coming sub chapters will provide an insight on the different methods firms have
used in managing supply chains with uncertainty.


to Heizer & Render (2013); A firm’s purchase costs account for 60 percent of
the revenue on average. It is therefore imperative that firms look for ways to
optimize their sourcing activities. In fact, one can argue that without an
effective sourcing plan, it is very difficult to manage locational resources on
a global basis.

invest in strategic sourcing for different reasons. Some firms undertake on
global sourcing, as an opportunity to get raw materials at cheaper price. For
example; The World Trade Organization annual report in 1998 stated that; In the
production of an “American” car, 30 percent of the car’s value originates in
Korea, 17.5 percent in Japan, 7.5 percent in Germany, 4 percent in Taiwan and
Singapore, 2.5 percent in the United Kingdom, and 1.5 percent in Ireland and
Barbados. That leaves only 37 percent of the production value generated in the
United States. Other firms are forced to expand their sourcing activities
across the border because they are expanding their business internationally.
Some firms use specialized raw materials that can only be sourced in specific
countries with the necessary technology to produce and hence focus on building
strategic partnerships with such suppliers. According to Goker et al., (2014); To
curb the complexity of globally expanding supply chains, firms are moving away
from arm’s length sourcing techniques, which were mainly price driven and as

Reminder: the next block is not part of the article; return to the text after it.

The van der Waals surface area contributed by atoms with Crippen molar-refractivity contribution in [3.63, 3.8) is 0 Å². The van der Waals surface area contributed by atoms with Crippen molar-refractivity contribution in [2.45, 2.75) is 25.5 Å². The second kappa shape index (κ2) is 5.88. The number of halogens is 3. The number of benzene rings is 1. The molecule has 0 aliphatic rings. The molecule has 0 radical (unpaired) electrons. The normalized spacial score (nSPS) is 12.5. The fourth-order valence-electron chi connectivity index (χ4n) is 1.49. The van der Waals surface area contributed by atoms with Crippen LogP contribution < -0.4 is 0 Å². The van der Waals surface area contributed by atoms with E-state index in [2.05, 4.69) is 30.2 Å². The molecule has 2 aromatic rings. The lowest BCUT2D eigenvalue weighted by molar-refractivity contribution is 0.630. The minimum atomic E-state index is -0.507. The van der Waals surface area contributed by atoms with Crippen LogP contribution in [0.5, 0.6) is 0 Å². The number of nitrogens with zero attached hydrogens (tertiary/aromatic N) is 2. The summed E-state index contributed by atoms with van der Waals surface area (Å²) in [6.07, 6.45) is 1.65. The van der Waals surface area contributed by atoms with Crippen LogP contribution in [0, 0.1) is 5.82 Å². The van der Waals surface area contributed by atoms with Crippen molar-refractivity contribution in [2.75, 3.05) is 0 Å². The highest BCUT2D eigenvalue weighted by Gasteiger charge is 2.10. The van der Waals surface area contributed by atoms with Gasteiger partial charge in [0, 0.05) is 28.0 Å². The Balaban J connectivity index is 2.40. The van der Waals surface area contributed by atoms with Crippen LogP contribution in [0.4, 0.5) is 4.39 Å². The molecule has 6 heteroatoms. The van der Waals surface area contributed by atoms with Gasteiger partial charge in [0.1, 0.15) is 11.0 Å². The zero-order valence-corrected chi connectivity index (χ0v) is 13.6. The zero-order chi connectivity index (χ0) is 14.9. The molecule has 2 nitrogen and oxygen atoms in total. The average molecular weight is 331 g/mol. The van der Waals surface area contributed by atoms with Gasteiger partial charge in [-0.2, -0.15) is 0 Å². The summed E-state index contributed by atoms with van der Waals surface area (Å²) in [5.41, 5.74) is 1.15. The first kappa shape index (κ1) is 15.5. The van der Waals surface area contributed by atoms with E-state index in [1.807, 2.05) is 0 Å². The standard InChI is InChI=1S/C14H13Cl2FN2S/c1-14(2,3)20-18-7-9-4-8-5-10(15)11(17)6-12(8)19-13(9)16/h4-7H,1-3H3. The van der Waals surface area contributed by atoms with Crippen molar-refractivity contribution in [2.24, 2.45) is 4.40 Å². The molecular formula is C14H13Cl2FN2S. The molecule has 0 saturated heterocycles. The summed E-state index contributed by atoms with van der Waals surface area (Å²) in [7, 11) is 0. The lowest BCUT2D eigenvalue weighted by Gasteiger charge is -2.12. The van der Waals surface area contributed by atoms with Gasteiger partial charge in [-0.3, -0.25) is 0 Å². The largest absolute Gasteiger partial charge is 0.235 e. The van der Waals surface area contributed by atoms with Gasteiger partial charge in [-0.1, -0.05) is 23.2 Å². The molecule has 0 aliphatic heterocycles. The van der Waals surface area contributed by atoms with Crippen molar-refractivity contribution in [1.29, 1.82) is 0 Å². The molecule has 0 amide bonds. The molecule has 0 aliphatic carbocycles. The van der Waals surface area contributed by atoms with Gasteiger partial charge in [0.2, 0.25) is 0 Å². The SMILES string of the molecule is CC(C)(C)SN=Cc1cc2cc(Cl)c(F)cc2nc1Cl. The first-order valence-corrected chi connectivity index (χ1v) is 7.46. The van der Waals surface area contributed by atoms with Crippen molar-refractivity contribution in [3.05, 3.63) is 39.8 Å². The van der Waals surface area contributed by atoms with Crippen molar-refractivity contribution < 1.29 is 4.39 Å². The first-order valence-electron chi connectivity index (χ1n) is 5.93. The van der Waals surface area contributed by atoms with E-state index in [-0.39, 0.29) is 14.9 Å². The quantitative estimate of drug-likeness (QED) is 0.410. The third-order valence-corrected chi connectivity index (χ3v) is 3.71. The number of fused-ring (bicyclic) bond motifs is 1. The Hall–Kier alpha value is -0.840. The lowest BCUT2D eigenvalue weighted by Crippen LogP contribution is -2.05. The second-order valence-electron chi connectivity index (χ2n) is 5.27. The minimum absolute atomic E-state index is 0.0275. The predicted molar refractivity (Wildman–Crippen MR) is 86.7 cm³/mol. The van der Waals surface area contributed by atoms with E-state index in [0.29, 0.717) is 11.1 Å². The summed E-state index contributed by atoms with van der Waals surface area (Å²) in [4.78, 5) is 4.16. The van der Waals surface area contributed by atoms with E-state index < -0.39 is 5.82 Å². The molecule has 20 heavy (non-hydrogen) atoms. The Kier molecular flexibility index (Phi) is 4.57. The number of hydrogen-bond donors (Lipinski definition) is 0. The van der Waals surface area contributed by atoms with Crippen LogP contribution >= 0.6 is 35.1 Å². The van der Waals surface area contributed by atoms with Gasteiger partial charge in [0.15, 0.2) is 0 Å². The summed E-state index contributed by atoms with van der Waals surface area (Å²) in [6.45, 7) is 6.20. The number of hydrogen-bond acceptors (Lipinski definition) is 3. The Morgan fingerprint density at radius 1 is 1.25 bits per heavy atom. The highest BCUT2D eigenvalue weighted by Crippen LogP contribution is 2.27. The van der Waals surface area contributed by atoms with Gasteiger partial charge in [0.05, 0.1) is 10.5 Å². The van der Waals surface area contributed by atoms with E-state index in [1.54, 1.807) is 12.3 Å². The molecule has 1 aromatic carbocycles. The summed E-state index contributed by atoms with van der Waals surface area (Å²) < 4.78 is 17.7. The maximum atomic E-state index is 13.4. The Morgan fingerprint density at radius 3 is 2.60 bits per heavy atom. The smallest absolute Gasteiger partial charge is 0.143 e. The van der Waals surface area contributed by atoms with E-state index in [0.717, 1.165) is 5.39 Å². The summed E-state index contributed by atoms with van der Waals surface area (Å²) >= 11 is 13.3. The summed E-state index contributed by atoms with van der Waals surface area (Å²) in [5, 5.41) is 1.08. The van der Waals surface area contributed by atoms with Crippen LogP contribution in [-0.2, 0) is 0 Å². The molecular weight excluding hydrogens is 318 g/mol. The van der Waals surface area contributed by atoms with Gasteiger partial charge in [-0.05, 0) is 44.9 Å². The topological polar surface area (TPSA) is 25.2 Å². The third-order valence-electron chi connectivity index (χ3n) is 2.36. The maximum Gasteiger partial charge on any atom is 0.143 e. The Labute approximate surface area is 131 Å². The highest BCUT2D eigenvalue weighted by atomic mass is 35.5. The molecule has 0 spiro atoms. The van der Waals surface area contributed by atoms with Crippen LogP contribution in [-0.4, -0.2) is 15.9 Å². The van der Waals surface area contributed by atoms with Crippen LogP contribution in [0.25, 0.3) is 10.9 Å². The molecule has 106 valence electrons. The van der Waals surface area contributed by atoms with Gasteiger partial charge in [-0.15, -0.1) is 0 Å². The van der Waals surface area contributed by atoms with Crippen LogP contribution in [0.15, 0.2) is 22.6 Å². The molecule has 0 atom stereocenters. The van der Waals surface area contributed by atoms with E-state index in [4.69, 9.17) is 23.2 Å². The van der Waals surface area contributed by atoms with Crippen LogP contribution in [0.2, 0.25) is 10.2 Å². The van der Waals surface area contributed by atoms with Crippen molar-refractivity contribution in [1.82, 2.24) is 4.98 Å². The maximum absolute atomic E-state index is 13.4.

such were characterized by short-term contracts which allowed firms to switch
suppliers easily when a lower price was negotiated with an alternative
supplier. Multinational firms that rely on arm’s length suppliers (with whom
they have short term contracts or no contract at all) become dependent on these
suppliers for quality assurance of the parts, relinquishing part of the most
important value-creating activities. This especially is not effective for special

the contrary, firms may focus on building their local sources of supply as a
method of coping with uncertainty. For example, in a situation where an economy
is affected by currency fluctuations, local procurement may be favoured over foreign
sources of supply. Another strategy may be to source within a region. An
example is Toyota operations in Southeast Asia, where a sourcing strategy was
developed such that the company branches supply each other with key components
to benefit from increased economies of scale and foster standardization in
those components. Indonesia supplies gasoline engines, steering components are
supplied from Malaysia, transmissions from the Philippines, and diesel engines
from Thailand.

a different perspective; the shift in sourcing strategy is also deeply
influenced by innovative concepts undertaken to manage parts of the supply
chain effectively in the face of uncertainty, such as just in time manufacturing,
vendor managed inventory.

summary, suppliers are now being recognised as major contributors to a firm’s
success, especially because global supply chains are faced with a wide range of
uncertainty.  As a result, firms are
forming more strategic partnerships or collaborations with their suppliers. This
focus has then led to less number of suppliers and increase in development and
performance measurement programs of suppliers.

on their model